Despite clear protocols designed to reduce the risk of major surgical errors such as wrong site surgery and similar egregious mistakes, these errors still occur, including:
- Conducting the wrong surgical procedure
- Performing surgery on the wrong patient
- Surgery on the wrong side of the body or wrong limb
While it may seem mind-boggling that such blatant errors occur, they are far more common than the typical surgical patient would suspect. These types of egregious surgical errors still occur at an estimated rate of approximately forty per week. There is a prescribed set of procedures that were developed by the Joint Commission, a group that certifies health care providers as far back as 2004. The protocols developed include:
- Identification of the surgical site by marking it
- Verifying the appropriate surgical procedure
- Taking a time out prior to the surgery
These protocols were supposed to be mandatory in hospitals, but many surgical teams fail to comply with these protocols. The irony is that these protocols were considered so simple and commonsense that it was presumed that adopting procedures like marking the surgical site and conducting a timeout could help stop doctors from amputating the wrong leg, cutting into the wrong patient, or performing the wrong surgery.
Unfortunately, many surgical teams lack communication and a cooperative atmosphere that seriously compromises the effectiveness of these protocols. The Joint Commission has found that the frequency of wrong site surgery or amputation of the wrong limb is far less likely if the surgeon communicates with the patient in the pre-operative area rather than seeing the patient for the first time in the operating room.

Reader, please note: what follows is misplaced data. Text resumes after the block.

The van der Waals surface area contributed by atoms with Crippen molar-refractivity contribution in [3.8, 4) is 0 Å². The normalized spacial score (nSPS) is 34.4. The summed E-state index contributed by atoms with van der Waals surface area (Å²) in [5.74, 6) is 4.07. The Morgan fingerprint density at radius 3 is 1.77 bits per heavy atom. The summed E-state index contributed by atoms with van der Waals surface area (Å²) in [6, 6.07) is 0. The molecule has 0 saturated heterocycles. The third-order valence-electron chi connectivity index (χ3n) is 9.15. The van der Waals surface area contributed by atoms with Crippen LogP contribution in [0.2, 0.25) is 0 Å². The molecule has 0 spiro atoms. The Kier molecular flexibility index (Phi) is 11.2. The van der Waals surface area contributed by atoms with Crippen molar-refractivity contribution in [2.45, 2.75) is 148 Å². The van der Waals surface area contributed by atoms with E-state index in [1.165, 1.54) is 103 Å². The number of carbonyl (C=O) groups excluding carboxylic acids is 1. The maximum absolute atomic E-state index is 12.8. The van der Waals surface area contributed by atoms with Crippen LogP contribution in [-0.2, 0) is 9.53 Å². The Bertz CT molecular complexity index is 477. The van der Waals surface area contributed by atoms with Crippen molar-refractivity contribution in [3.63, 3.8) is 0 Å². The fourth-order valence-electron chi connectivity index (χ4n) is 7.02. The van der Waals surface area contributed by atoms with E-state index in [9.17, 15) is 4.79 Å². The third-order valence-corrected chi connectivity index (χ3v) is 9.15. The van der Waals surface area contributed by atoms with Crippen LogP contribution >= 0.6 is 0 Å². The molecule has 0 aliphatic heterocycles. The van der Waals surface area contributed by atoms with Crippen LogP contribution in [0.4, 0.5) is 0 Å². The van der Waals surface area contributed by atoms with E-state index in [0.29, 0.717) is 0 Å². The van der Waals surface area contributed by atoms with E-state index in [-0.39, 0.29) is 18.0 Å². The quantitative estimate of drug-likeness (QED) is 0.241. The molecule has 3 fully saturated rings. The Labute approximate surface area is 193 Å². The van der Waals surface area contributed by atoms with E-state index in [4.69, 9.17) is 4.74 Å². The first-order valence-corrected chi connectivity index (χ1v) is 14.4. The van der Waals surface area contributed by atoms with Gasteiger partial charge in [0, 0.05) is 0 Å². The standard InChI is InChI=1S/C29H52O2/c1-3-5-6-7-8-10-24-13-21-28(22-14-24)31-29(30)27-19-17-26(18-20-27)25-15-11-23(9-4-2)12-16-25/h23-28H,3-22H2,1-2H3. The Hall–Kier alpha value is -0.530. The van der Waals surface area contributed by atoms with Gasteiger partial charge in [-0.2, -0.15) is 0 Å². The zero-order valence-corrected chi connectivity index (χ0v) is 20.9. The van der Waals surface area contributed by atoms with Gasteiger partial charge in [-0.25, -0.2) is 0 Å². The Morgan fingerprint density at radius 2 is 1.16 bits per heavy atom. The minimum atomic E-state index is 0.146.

Cooperation and communication with the surgical team is also critical. Many times the attitude of the head of the surgical team can have a significant impact on the likelihood of this type of surgical error. Recent studies have shown that introductions in the operating room and efforts by the leader of the surgical team to encourage other members of the team to say something if they see a potential problem can greatly reduce the risk of surgical mistakes. Atul Gawande, a Harvard Medical School surgeon, found that introductions in the operating room reduced the risk of surgical complications by as much as 35 percent.
If other members of the surgical team are afraid to alert the head of the surgical team of potential issues, it substantially increases the risk of making gross surgical errors. Without introductions and a clear indication that cooperation is welcome, some members of the team are afraid to suffer the wrath of the head of the surgical team. A recent example involves a technician on a surgical team that recognized that the surgeon was going to operate on the wrong side but did not say anything until after the procedure because he was afraid of angering the surgeon.
A timeout prior to the surgical procedure is also very effective but frequently ignored. Timeouts allow the entire surgical team to verify the correct person, procedure, and site. A recent study of wrong site errors in Colorado found that in 72 percent of 132 cases the surgeon did not take a timeout prior to the surgical procedure.
If you or someone you love has been seriously injured or suffered wrongful death, you or your loved one may be entitled to financial compensation. Contact us for a free consultation with an experienced Atlanta medical malpractice attorney. At Montlick and Associates, Attorneys at Law, we have been helping Georgia families get the compensation they deserve since 1984. We are available to assist clients throughout all of Georgia including, but not limited to, Albany, Athens, Atlanta, Augusta, Columbus, Dalton, Gainesville, Macon, Marietta, Rome, Roswell, Savannah, Smyrna, Valdosta, Warner Robins and all smaller and rural towns in the state. Call us today for your free consultation at 1-800-LAW-NEED (1-800-529-6333), or visit us on the web and use our 24/7 Free Live Online Chat at www.montlick.com. No matter where you are, we are just a phone call away and we will even come to you.